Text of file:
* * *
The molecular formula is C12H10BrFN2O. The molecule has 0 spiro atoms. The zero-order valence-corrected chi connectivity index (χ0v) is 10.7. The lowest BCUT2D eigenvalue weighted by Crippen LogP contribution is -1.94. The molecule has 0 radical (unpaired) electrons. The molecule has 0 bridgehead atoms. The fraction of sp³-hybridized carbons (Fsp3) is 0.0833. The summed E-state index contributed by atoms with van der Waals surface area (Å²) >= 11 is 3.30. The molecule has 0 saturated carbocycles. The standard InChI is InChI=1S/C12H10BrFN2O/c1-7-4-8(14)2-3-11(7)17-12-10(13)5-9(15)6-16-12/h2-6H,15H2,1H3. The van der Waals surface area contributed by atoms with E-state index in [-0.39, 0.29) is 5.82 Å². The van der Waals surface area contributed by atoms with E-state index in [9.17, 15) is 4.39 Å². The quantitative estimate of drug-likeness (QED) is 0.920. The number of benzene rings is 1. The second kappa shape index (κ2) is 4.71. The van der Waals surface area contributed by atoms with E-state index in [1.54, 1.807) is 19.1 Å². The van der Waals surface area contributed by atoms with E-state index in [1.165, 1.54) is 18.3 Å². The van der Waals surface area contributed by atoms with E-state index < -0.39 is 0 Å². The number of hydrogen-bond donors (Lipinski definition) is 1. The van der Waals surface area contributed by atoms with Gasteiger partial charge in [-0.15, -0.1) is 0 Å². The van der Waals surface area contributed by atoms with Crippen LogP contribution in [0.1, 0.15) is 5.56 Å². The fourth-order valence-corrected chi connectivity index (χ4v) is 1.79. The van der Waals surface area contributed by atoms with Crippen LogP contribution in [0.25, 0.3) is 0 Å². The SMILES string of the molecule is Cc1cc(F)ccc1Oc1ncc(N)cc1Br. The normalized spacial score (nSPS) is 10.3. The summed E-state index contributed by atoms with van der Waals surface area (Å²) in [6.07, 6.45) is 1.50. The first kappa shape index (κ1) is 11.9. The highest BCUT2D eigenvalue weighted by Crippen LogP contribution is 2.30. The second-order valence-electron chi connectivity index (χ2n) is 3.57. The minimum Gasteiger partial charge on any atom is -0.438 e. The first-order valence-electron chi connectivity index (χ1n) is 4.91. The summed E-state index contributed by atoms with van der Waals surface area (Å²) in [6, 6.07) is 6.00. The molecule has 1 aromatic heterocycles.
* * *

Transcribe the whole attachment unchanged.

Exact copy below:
The molecular formula is C12H10BrFN2O. The molecule has 0 spiro atoms. The zero-order valence-corrected chi connectivity index (χ0v) is 10.7. The lowest BCUT2D eigenvalue weighted by Crippen LogP contribution is -1.94. The molecule has 0 radical (unpaired) electrons. The molecule has 0 bridgehead atoms. The fraction of sp³-hybridized carbons (Fsp3) is 0.0833. The summed E-state index contributed by atoms with van der Waals surface area (Å²) >= 11 is 3.30. The molecule has 0 saturated carbocycles. The standard InChI is InChI=1S/C12H10BrFN2O/c1-7-4-8(14)2-3-11(7)17-12-10(13)5-9(15)6-16-12/h2-6H,15H2,1H3. The van der Waals surface area contributed by atoms with E-state index in [-0.39, 0.29) is 5.82 Å². The van der Waals surface area contributed by atoms with E-state index in [9.17, 15) is 4.39 Å². The quantitative estimate of drug-likeness (QED) is 0.920. The number of benzene rings is 1. The second kappa shape index (κ2) is 4.71. The van der Waals surface area contributed by atoms with E-state index in [1.54, 1.807) is 19.1 Å². The van der Waals surface area contributed by atoms with E-state index in [1.165, 1.54) is 18.3 Å². The van der Waals surface area contributed by atoms with E-state index < -0.39 is 0 Å². The number of hydrogen-bond donors (Lipinski definition) is 1. The van der Waals surface area contributed by atoms with Gasteiger partial charge in [-0.15, -0.1) is 0 Å². The van der Waals surface area contributed by atoms with Crippen LogP contribution in [0.1, 0.15) is 5.56 Å². The fourth-order valence-corrected chi connectivity index (χ4v) is 1.79. The van der Waals surface area contributed by atoms with Crippen LogP contribution in [0.25, 0.3) is 0 Å². The SMILES string of the molecule is Cc1cc(F)ccc1Oc1ncc(N)cc1Br. The normalized spacial score (nSPS) is 10.3. The summed E-state index contributed by atoms with van der Waals surface area (Å²) in [6.07, 6.45) is 1.50. The first kappa shape index (κ1) is 11.9. The highest BCUT2D eigenvalue weighted by Crippen LogP contribution is 2.30. The second-order valence-electron chi connectivity index (χ2n) is 3.57. The minimum Gasteiger partial charge on any atom is -0.438 e. The first-order valence-electron chi connectivity index (χ1n) is 4.91. The summed E-state index contributed by atoms with van der Waals surface area (Å²) in [6, 6.07) is 6.00. The molecule has 1 aromatic heterocycles.